Seek multiple perspectives during Q/A sessions using a response like, “That’s one idea. Does anyone else have another?”. This serves to validate all perspectives presented in the classroom.
Use body language, gestures, and expressions to show the students you value their questions and opinions—smile, nod head in affirmation, and lean toward students.
Identify students’ level of knowledge before instruction begins so that you can develop inclusive lesson plans moving forward. To gauge their capacity of knowledge, use tools like:
Relate students’ real-life experiences to your lesson so they can witness the pragmatism of education. You can ask the students to reflect upon and discuss the following:
Ensure bulletin boards, displays, and instructional materials in the classroom reflect the racial, ethnic, and cultural backgrounds represented by students.
Keep all religious holidays in mind when creating the classroom schedule aside from the usual school holidays. You can even create a cultural lesson where you guide students as they share the significance of the different holidays in their respective cultures and/or religions.
Use a variety of visual aids and props to support student learning, like multiethnic photos, pictures, and props, and appropriate technology to illustrate concepts.
Give students effective and specific oral and written feedback that prompts improved performance. Go a step further and provide opportunities for students to vet each other through peer reviews.
Explain and model positive self-talk going ahead to share the role of positive self-talk in performing positive actions.
Truth be told, every student comes to the classroom with their own set of biases and assumptions.
Sometimes, they voice them in inappropriate ways that are informed by stereotypes and misinformation.
Open conversation is important for successful classroom equity, but part of building equity is shutting down insensitive remarks, so students show up as their authentic selves in class.
When a student uses language that defies classroom guidelines, follow these steps:
Pause—Stop the lesson at once to focus on the problem so that the important discussion doesn’t lose its impact.
Address—Draw everyone’s attention to the remark without shaming the student. :
a. Identify why the statement is harmful
b. Explain why it doesn’t promote equity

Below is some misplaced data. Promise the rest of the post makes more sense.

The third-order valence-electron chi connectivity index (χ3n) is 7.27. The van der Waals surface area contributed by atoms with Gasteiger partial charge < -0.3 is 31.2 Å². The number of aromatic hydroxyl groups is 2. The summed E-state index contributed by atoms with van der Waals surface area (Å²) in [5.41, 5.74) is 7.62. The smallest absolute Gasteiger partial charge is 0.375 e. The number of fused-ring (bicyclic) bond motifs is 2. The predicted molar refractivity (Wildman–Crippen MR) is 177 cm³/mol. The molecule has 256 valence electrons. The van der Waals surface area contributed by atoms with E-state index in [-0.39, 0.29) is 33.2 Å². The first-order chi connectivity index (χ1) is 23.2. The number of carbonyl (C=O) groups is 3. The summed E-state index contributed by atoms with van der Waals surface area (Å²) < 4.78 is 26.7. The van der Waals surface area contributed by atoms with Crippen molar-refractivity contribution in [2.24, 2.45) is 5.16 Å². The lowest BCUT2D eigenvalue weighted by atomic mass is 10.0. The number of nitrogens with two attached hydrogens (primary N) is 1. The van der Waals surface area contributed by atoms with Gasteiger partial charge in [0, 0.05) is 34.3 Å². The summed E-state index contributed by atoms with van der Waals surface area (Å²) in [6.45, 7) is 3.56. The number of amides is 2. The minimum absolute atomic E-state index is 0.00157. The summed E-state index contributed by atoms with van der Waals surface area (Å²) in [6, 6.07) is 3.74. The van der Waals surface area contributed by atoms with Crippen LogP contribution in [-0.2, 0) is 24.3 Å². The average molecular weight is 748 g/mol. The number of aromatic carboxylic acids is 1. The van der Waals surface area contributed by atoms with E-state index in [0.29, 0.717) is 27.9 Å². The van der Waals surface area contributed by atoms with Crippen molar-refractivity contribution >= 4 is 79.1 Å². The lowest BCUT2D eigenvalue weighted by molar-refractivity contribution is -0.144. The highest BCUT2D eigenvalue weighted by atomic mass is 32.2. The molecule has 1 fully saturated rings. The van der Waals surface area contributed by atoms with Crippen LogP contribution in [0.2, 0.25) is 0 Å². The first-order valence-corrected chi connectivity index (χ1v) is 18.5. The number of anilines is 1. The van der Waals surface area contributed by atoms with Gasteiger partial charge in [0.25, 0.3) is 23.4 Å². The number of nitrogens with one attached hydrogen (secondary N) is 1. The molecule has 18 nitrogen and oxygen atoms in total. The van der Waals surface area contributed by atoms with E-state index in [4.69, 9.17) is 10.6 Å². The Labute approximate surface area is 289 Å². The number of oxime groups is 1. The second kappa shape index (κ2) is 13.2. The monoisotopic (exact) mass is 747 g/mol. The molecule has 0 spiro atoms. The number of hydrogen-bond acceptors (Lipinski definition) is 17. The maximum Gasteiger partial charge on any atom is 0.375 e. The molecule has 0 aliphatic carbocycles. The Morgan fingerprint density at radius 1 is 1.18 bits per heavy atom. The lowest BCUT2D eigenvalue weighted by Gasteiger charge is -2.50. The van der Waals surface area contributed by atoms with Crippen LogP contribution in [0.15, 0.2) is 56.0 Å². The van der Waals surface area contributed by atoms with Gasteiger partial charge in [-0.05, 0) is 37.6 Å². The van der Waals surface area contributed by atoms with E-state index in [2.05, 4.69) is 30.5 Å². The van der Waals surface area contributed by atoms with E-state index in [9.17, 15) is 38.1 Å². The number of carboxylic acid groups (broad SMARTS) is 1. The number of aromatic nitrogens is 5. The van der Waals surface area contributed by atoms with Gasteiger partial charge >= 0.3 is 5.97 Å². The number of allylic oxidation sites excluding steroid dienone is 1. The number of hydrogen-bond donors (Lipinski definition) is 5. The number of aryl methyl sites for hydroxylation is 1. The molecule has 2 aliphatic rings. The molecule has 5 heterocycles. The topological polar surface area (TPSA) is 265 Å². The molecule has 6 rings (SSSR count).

Discuss—Initiate a respectful class discussion around the biases and background knowledge that may have triggered the student to make the harmful comment.
Doing this can be quite uncomfortable at first, but discussing inappropriate remarks immediately is a powerful way of promoting equity.
It shifts focus from blaming the student to empowering all the students in the classroom with new healthier perspectives about their peers.
“Positive Action gives children strategies to change negative attitudes to positive ones. The children are actually taught how to help themselves, and others, to be positive when negative thoughts/actions are present. I am able to see what an impact the program can have on children, even as young as kindergarten.” - Suzee Fujihara, Teacher at Lihikai Elementary (Lihikai, Hawaii)
Equity education ensures children of every race and gender are set up to succeed.
The best way to provide equity in education is highly contingent on the ability of educators to create an ideal classroom environment.
This is where our adaptable, easy-to-use curriculum comes in. Positive Action can be adapted for a wide range of uses that you can take a look at here.
Some of the uses include:
Contact us today, and we’ll walk you through our curriculum, showing you how it can meet your specific goals as an institution. Take it from one of our satisfied educators:
“Positive Action is a good curriculum and we tied it in with our PBIS. It really helped in making this a safe school where academics and behavior work together so that everybody can learn.” — From a Principal in Robeson County, North Carolina